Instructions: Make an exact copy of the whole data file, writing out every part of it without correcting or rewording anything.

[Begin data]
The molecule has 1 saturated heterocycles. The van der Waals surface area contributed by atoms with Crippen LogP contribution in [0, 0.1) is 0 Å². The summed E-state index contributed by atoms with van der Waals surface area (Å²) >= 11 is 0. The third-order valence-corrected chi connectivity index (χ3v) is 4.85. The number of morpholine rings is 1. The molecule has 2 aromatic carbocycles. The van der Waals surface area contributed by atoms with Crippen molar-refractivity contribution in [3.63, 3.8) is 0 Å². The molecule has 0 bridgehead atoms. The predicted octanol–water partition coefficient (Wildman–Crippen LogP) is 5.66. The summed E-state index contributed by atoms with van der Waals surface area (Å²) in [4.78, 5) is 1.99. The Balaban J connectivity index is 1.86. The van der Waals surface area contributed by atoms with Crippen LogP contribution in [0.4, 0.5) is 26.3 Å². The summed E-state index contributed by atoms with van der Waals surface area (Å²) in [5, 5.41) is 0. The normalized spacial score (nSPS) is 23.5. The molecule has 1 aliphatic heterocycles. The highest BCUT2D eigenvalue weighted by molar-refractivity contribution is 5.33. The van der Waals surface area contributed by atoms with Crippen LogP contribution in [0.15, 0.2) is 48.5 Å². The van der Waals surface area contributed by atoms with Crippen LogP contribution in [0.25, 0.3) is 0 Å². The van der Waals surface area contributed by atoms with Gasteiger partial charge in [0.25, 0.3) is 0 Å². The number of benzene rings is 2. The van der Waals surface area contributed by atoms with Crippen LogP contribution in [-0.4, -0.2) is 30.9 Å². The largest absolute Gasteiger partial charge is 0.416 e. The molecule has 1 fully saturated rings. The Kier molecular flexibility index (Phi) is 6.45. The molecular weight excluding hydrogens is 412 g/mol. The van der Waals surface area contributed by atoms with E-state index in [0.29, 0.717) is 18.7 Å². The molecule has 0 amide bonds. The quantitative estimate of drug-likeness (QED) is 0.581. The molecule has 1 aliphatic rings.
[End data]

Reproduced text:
The molecule has 1 saturated heterocycles. The van der Waals surface area contributed by atoms with Crippen LogP contribution in [0, 0.1) is 0 Å². The summed E-state index contributed by atoms with van der Waals surface area (Å²) >= 11 is 0. The third-order valence-corrected chi connectivity index (χ3v) is 4.85. The number of morpholine rings is 1. The molecule has 2 aromatic carbocycles. The van der Waals surface area contributed by atoms with Crippen molar-refractivity contribution in [3.63, 3.8) is 0 Å². The molecule has 0 bridgehead atoms. The predicted octanol–water partition coefficient (Wildman–Crippen LogP) is 5.66. The summed E-state index contributed by atoms with van der Waals surface area (Å²) in [4.78, 5) is 1.99. The Balaban J connectivity index is 1.86. The van der Waals surface area contributed by atoms with Crippen LogP contribution in [0.4, 0.5) is 26.3 Å². The summed E-state index contributed by atoms with van der Waals surface area (Å²) in [5, 5.41) is 0. The normalized spacial score (nSPS) is 23.5. The molecule has 1 aliphatic heterocycles. The highest BCUT2D eigenvalue weighted by molar-refractivity contribution is 5.33. The van der Waals surface area contributed by atoms with Crippen LogP contribution in [0.15, 0.2) is 48.5 Å². The van der Waals surface area contributed by atoms with Crippen LogP contribution in [0.25, 0.3) is 0 Å². The van der Waals surface area contributed by atoms with Gasteiger partial charge in [0.25, 0.3) is 0 Å². The number of benzene rings is 2. The van der Waals surface area contributed by atoms with Crippen LogP contribution in [-0.4, -0.2) is 30.9 Å². The largest absolute Gasteiger partial charge is 0.416 e. The molecule has 1 fully saturated rings. The Kier molecular flexibility index (Phi) is 6.45. The molecular weight excluding hydrogens is 412 g/mol. The van der Waals surface area contributed by atoms with E-state index in [0.29, 0.717) is 18.7 Å². The molecule has 0 amide bonds. The quantitative estimate of drug-likeness (QED) is 0.581. The molecule has 1 aliphatic rings.